During fruit season farmers have more fruits than they can ever eat, while out of season there are only very few fruits available. So we at Bio Gardens are looking for ways to preserve the fruits, and one possibility for that is drying them. The process of drying plants – or parts of them – is one of the oldest methods to store food and medicine for future usage. Dried fruits can last for about three months because all the water inside the plants is extracted which prevents bacteria and fungi from multiplying. Furthermore, by drying the fruits their fermentation is significantly slowed down.
For the drying process we decided to use a renewable and sustainable source: the sun which shines in Kasese almost every day. To make the drying process gentle, i.e. ensuring the nutrients and vitamins aren’t destroyed we needed to construct an efficient solar dryer. Because an efficient dryer reduces the drying duration compared to just drying fruits and plants openly in the sun. If the drying process takes more time, more medicinal relevant molecules can be destroyed by direct sunlight.
How the dryer works:
The dryer, which is 2m long and 1m wide, is divided in two parts: let’s call it the front part and the back part. Inside the front part, the surface on the bottom needs to be black (we used black plastic foil) in order to absorb the sunlight and therefore to heat the air in the dryer. In the back part we have removable grids that we load with fruits and plants before putting them in to dry. The headpiece next to the front part has a hole with a small fan run by a solar panel. This fan causes a soft airstream which blows the hot air that’s been building up above the black surface over and underneath the fruits and plants. This way, the fruits and plants are dried gently and steadily in constant temperature. At the rear end (behind the plants) the dryer is open so that the air can flow. The moisture from the plants condensates and is transported outside the dryer. So there is a constant air circulation making the drying process gentle and efficient.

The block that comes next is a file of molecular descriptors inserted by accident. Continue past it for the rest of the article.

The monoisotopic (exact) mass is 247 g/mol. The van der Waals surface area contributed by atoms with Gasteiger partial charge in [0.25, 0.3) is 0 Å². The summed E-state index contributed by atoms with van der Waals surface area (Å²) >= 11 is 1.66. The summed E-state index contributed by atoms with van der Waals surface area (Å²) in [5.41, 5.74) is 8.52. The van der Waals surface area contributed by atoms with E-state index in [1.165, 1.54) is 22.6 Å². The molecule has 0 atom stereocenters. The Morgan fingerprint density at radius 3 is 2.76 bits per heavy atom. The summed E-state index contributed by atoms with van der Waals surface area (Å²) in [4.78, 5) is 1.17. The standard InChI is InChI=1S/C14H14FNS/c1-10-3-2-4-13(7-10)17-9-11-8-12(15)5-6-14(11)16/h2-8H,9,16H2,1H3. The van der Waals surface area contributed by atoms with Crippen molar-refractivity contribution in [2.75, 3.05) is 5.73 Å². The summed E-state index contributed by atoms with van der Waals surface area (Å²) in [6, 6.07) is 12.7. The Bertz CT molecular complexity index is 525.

All open parts of the dryer are covered by mosquito nets so that no insects can come in. The whole dryer is covered by a transparent plastic foil that causes a so-called greenhouse effect, keeping the heat inside the dryer.
Now we are ready to dry fruits like Jack Fruit but also medicines like Artimesia or other plants. The drying for Jack Fruits takes up to two to three days when the dryer is outside for ca. 6 hours per day, depending on the amount of sunshine.
At Bio Gardens, we have built a second solar dryer and are going to construct a third one now to make most of the abundance of the fruit season.